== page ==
asked the Secretary of State for Wales if he is satisfied with progression towards universal comprehensive secondary education in Wales; and what proportion of Welsh secondary schools are organised in a manner which satisfies criteria laid down by Her Majesty's Government.
Yes. Seventy-six per cent. of maintained secondary schools, providing for 86 per cent. of secondary school pupils in Wales, are organised on comprehensive lines. Local education authorities and teachers are to be commended for this rapid progress towards establishing a fully comprehensive system of secondary education.
Is my hon. Friend aware that I consider that most of the unfortunate 14 per cent. of the secondary school population who are not receiving comprehensive education seem to be in my constituency? Will he ensure that sufficient finance is placed at the disposal of the Gwent County Council to ensure that the necessary expansion of Crosskeys College of Further Education takes place, so that when we embark upon full comprehensive education in that part of my constituency the start will not be blighted by homelessness among these senior schoolchildren?
I take the point. Next Wednesday I am going to Gwent to examine the situation. My hon. Friend the Member for Bedwelty (Mr. Kinnock) has been a long campaigner on this issue. I remind him and the House that the overriding need at present is to contain public expenditure. This means that only the most pressing school building projects can be programmed, but I hope that I can find some in Gwent on Wednesday.
Is the hon. Gentleman aware of the great depth of feeling aroused in Bangor over the conflicting proposals for the reorganisation of secondary education there? Will he give an assurance that no irrevocable step will be taken without consultation with him?
I am fully aware of the strength of feeling in the Bangor area, so I shall say nothing to antagonise the community at this stage; I merely give an assurance that before a reorganisation scheme comes into being the local education authority of Gwynedd will have to present the scheme to the Welsh Office.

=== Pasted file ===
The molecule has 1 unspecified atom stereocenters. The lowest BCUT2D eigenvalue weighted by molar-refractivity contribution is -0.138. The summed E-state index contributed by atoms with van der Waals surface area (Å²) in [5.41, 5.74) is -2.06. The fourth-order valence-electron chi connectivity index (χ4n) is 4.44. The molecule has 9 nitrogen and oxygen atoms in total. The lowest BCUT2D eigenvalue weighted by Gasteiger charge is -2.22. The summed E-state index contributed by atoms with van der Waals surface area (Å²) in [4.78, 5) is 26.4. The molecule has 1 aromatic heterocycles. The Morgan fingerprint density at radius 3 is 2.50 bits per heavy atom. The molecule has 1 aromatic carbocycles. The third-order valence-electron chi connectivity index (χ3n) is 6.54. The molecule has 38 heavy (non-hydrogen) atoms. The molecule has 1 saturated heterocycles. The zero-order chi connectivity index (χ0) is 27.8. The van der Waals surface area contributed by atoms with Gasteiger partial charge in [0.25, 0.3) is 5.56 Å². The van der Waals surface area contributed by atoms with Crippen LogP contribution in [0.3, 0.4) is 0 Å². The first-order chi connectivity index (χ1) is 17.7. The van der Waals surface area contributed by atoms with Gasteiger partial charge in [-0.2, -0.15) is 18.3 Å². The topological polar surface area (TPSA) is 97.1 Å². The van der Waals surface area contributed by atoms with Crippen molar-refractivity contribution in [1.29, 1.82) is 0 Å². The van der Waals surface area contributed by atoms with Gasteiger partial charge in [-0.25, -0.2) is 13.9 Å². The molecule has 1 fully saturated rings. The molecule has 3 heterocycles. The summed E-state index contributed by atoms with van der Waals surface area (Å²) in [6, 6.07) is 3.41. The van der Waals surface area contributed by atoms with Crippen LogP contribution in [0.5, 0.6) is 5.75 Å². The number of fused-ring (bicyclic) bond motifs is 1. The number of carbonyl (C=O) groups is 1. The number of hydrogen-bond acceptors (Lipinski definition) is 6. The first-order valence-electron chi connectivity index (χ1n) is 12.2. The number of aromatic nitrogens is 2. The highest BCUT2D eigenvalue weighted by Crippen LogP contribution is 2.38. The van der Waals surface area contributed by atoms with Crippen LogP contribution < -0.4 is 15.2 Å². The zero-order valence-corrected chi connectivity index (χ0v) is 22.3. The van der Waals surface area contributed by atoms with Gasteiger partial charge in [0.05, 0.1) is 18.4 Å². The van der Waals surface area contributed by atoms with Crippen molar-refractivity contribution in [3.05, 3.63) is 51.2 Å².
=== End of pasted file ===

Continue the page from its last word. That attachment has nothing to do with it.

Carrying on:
Whilst the hon. Gentleman is progressing with the organisation of comprehensive education at secondary school level, will he indicate what progress is being made towards a comprehensive structure of higher education, and ensure that the reorganisation of present colleges of education and technical colleges will not hinder further development towards full-comprehensive higher education?
That is a strong philosophical point. I take note of what the hon. Gentleman said. However, it includes matters to do with the Department of Education and Science as well as the Welsh Office. I assure the hon. Gentleman that there is a very strong, continuing and sympathetic Welsh interest.
Is my hon. Friend aware that many areas are not satisfied with the criteria laid down, that these criteria refer to buildings, and that, very often, the quality of education and the opportunities afforded to youngsters have changed very little in places where the style of education continues as before?
My hon. Friend is making a case for equality of opportunity, which for decades has been a great ideal of the Labour movement. We take full note of that.